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From porch, euphoric, the Wests cheer and hope

on November 4, 2008


Nov. 4 — When Clara West woke up this morning, she really wanted to wear blue jeans and a denim shirt, complete with fringe hanging off the sides and arms — her “protest clothes,” she calls them. A Berkeley baby, West says protest is in her blood; if there were ever a day to demonstrate, today, Election Day is it.

“But no one would understand,” her husband, Harold, told her. So Clara settled for something more modern: a gray sweatshirt thrown over a t-shirt featuring the silk-screened visage of Barack Obama, and topped with a fuschia, black lace-trimmed fedora.

Clara adjusts the colorful throw swung over her legs. “This is a little more ‘today’ than my old protest clothes,” she says, in the tone of an experienced fashion plate.

Clara West, 73, in her election day hat.

Clara West, 73, in her election day hat.

“And you don’t want to say, ‘I’m protesting,’” Harold reminds her kindly. “Right?”

Clara raises an eyebrow.

“You want to put on ‘his’ demeanor,” Harold continues, nodding toward the Obama ’08 sign Clara holds in her lap. “Calm, collected.” This time, she doesn’t protest.

It’s 10:30 AM, and Clara has been perched atop her 58th Street stoop for more than three hours, since the polls at Christ Holy Sanctified Church opened. She has no intention of going back in the house now.

“I have a number of physical disabilities,” she explains in a raspy voice. “My legs, my eyes. I can’t do phone banks. I couldn’t get down to the main office. But this is a time for change. America is hurting. So here I am.”

Clara sits quietly, for the most part, smiling at passersby and chatting with neighbors as they make their way to the polls. A number of friends tell her she looks beautiful. Harold, leaning nearby and sipping coffee, is teasingly chided for not tending to his lawn. One man sees Clara and hurries down the street; he forgot he wanted to pick up a croissant for her from a nearby bakery.

Every once in a while, Clara lifts her Obama ’08 sign over her head, trying to attract the attention of voters.

“I’ll challenge them coming and going at the polling place,” she says with a small pump of her fist.

“Don’t say that,” Harold whispers. “You don’t want to challenge people. You’re a silent protester.”

Once again, Clara cocks her eyebrow at him, before bursting into laughter. The couple has been married for 53 years, living in their North Oakland home for 50, and it’s clear this is their shtick.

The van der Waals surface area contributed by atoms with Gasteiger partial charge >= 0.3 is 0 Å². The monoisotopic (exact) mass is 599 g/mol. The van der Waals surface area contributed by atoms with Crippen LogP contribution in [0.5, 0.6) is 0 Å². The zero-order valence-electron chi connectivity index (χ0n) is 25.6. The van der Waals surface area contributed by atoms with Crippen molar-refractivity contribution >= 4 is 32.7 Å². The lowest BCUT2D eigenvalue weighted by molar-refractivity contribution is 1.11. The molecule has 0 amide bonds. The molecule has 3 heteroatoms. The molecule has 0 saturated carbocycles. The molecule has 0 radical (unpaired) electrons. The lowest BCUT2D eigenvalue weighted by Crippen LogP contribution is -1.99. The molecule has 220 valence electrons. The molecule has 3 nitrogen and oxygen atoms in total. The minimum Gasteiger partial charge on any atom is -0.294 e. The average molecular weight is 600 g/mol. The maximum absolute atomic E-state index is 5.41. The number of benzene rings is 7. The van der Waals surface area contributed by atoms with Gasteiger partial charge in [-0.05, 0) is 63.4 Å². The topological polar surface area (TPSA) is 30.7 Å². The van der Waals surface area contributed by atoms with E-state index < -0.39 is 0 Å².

“I’m not bending anyone’s ear,” Clara says.

“You can’t solve all the problems she’ll want to throw at you,” Harold says.

 “You know,” Harold continues, “I didn’t think I’d live to see this particular day. I could use every adjective in the dictionary and I still couldn’t describe it. It’s a euphoric feeling, the prospect of having a president of color.”

While his wife was raised in the East Bay, attending Berkeley’s public schools, Harold was born and raised in Louisiana at a time when race relations were marked by conflict. When World War II broke out, his family followed the call of industry.

“Jobs,” he says. “Jobs were falling out of trees.”

In 1943, at 14, he moved to California.

“California was a melting pot,” Harold says. “Louisiana was a melting pot, too, but it was a segregated melting pot. If you go back and look at the history of the United States, it’s a world of difference now.”

Clara and Harold are among the early voters making headlines this election season. They cast their ballots nearly a month ago. They say they are full of hope, hope for change. But their hope is tinged with anxiety, the couple says; they believe too much pressure has been heaved on the shoulders of their preferred candidate.

“It’s going to take a long time to see change,” says Clara. “I think Obama’s able. He’s young and focused. But you can’t do it in four years.”

Harold interrupts her, insisting that America won’t see change for another 15 or 20 years. He’s not confident he’ll live to see it.

“I just hope our voting comes out to what we need,” Clara says. She leans forward. She gives her sign a little shake. “Not what we want,” she says. “What we need.”||||||||||||||||||||||||

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Photo by Basil D Soufi
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